No-dig solution saves the day
The mission: fixing a large hole in a 1,200mm-diameter sewage pipe - with 36 pumping stations feeding into it - on a main road. Andrew Bellamy, site manager of UCS Civils, recounts the successful no-dig rescue operation
When Anglian Water received a call from the Highways Authority informing it of a hole in St Thomas's Road in Spalding, Lincolnshire, civil asset engineer Mick White called in UCS Civils' emergency crew.
By the time they arrived on site, the hole revealed a void under the road surface and it became clear the problem was more serious than initially thought. The team was initially called out to a suspected sewer pipe collapse. But, following further excavations, the team realised the midriff of the concrete pipe, from the half-barrel upwards, had been corroded away by hydrogen sulphide gas emitted by sewage.
White said: "As it was one of the main sewers in Spalding, to install a new pipe would have meant tankering at up to 36 pumping stations. This would have affected three-quarters of the homes and businesses in the town, and cost a colossal amount of money. The pipe also carried some surface water, and in the event of any heavy rainfall the flows would have increased immensely."
To overcome these problems, UCS Civils and Anglian Water jointly decided the best option would be to employ a patch repair technique, normally reserved for much smaller pipes, to prevent further collapses. Due to the problems of constant high flows, it was necessary to install over-pumping into the nearby pumping station while the patch repair was carried out.
Although the pipe had been eroded to an enlarged 1,350mm in diameter by the effect of the hydrogen sulphide, the largest inflatable packer available was only 1,200mm. According to John Kelly, managing director of CJ Kelly Associates - UK consultants for MC Building Chemicals who manufacture the trenchless technology system - there was some scepticism as to whether the technique would actually work.
Kelly said: "This patch repair system is widely used in the UK, but had not been tried on pipes of this diameter before. And, because the packer was smaller than the pipe, we weren't sure how effective it would be. But, by using this method, UCS Civils managed to avoid having to excavate and replace a vital piece of pipe in the Spalding sewerage system, which would have been a lengthy and costly undertaking."
The patch repair technique involved mixing together an epoxy resin with a hardener that was pasted onto the patch. The inflatable pipe packer was covered with a polythene tube to prevent the patch from sticking to it.
The patch lining was then rolled around the packer and positioned in place in the sewer. The packer was filled with air to press the patch against the existing sewer wall. It was left for two to three hours while the resin cured. The packer was deflated and removed, leaving the fibreglass patch lining in place, which the team then inspected, using CCTV, to verify its integrity.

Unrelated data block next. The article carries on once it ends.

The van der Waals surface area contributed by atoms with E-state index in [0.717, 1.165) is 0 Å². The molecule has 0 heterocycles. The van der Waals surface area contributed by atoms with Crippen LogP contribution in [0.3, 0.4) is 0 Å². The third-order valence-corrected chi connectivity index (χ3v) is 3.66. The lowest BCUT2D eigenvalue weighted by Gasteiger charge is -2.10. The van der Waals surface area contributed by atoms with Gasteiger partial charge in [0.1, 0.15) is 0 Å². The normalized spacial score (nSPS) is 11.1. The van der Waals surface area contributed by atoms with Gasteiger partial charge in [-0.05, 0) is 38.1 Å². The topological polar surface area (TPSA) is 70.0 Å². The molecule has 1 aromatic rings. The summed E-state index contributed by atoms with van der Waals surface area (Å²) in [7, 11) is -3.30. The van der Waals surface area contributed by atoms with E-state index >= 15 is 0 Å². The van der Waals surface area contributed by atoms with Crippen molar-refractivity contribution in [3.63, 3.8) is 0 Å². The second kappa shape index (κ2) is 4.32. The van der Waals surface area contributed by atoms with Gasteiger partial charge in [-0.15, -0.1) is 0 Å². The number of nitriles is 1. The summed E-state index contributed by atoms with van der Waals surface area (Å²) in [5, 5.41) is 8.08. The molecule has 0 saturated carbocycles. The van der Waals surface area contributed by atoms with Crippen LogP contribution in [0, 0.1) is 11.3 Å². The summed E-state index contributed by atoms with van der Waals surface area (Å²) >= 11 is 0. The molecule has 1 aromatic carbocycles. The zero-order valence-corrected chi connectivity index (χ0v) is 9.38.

All the packers had to be lined up from the wet well to the excavation site. Initially, Anglian Water considered creating a manhole, but decided this was not possible because of the cost and safety implications. Instead, UCS Civils formed by a new pipe by double-lining what was left of the existing main with the fibreglass patch, laying a reinforced concrete slab over the top, and backfilling it to highway specifications.
Using the patch repair system - distributed by the Sewer Centre in the UK and Ireland - UCS Civils managed to line about 15m of pipework in a densely populated residential area - without having to dig any trenches. The only place the crew had to dig was where the pipe had collapsed. They also managed to avoid creating any new manholes, and considerably extended the lifespan of the existing pipe. This saved Anglian Water thousands of pounds. Although UCS Civils had done a number of patch repair jobs for Anglian Water using this technique, none had been on a pipe of this size.
Anglian Water's White said: "The collapsed pipe was adjacent to a manhole, which had a total of 36 pumping stations flowing into it - so the flow was very high and constant. The alternative to packing the pipe was to switch the incoming pumping stations off. But, as time was of the essence, and a number of the stations were either located in people's back gardens or where tanker access proved extremely difficult, this was not a viable option.
"It was also unfortunate timing as the work was happening at the same time as the world- famous Spalding Flower Parade. But the job took a lot less time than initially feared, and we only had to close one road, which caused very little disruption to the parade and other road users.
"As far as we can tell it's been a very successful repair. And, if circumstances allow, we will definitely consider using this kind of technique again in the future."